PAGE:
Submitted by Poogie (not verified) on Mon, 02/18/2013 - 16:31.

Not only do they not pay their taxes; they fill our schools with their dysfunctional children the product of years of parental neglect.

Unfortunately, I do not see the rest of Pennsylvania paying for education that the people of Philadelphia refuse to fund.

Submitted by DarnelCharles Tanksley (not verified) on Tue, 02/19/2013 - 12:06.

I am one of those delinquint tax-payers. I am a first time home owner and the entire concept of property taxes took me for a loop. Somewhere between $3.69 gas and layoffs I postponed the inevitable fees and penalties and now feel a tinge of guilt.

A culture of non-compliance as evidenced by the goings on at Traffic Court going back beyond Frank Rizzo is a fact but not an excuse.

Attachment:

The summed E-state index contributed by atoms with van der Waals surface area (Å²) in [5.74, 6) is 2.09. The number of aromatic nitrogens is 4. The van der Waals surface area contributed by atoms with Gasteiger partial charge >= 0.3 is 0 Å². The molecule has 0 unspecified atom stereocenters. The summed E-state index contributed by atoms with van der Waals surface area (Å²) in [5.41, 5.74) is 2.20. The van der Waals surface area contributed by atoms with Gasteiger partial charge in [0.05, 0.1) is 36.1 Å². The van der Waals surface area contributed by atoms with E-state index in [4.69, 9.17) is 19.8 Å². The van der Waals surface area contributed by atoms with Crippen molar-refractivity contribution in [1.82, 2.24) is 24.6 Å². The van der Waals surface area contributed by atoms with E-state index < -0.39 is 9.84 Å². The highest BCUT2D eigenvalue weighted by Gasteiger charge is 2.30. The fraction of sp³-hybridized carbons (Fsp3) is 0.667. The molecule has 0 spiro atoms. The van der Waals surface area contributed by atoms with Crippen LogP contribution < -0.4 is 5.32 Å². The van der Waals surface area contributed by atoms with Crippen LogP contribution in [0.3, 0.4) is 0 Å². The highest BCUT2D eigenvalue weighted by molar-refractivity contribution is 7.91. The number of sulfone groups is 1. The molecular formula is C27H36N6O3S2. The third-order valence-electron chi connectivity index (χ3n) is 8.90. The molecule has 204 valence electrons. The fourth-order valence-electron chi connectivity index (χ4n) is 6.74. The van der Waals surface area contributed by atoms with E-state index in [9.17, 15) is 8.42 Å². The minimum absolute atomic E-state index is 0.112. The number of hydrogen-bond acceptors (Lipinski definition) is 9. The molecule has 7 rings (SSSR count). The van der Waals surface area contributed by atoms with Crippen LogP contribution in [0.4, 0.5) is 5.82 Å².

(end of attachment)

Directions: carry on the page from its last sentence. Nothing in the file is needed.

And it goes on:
Upon seeing this article, which by the way I don't believe 100%, upon seeing this article I will make an extra effort to pay my fees and interest but a couple of points:

1) Why is the lottery the number one advertised government service. Why not advertise the very headline of this article.

2) Why not apply city taxes to city-owned utility bills? Would such a strategy inevitably target the "wrong people"?

Submitted by Anonymous (not verified) on Mon, 02/18/2013 - 15:48.

If this initiative is Dworetzky's brainchild, what exactly have we been paying Knudsen $25K/month to do? Wasn't he supposed to be looking into ways to increase city tax collection for the school district? Isn't Knudsen still on the payroll part-time or have we finally been able to wean him?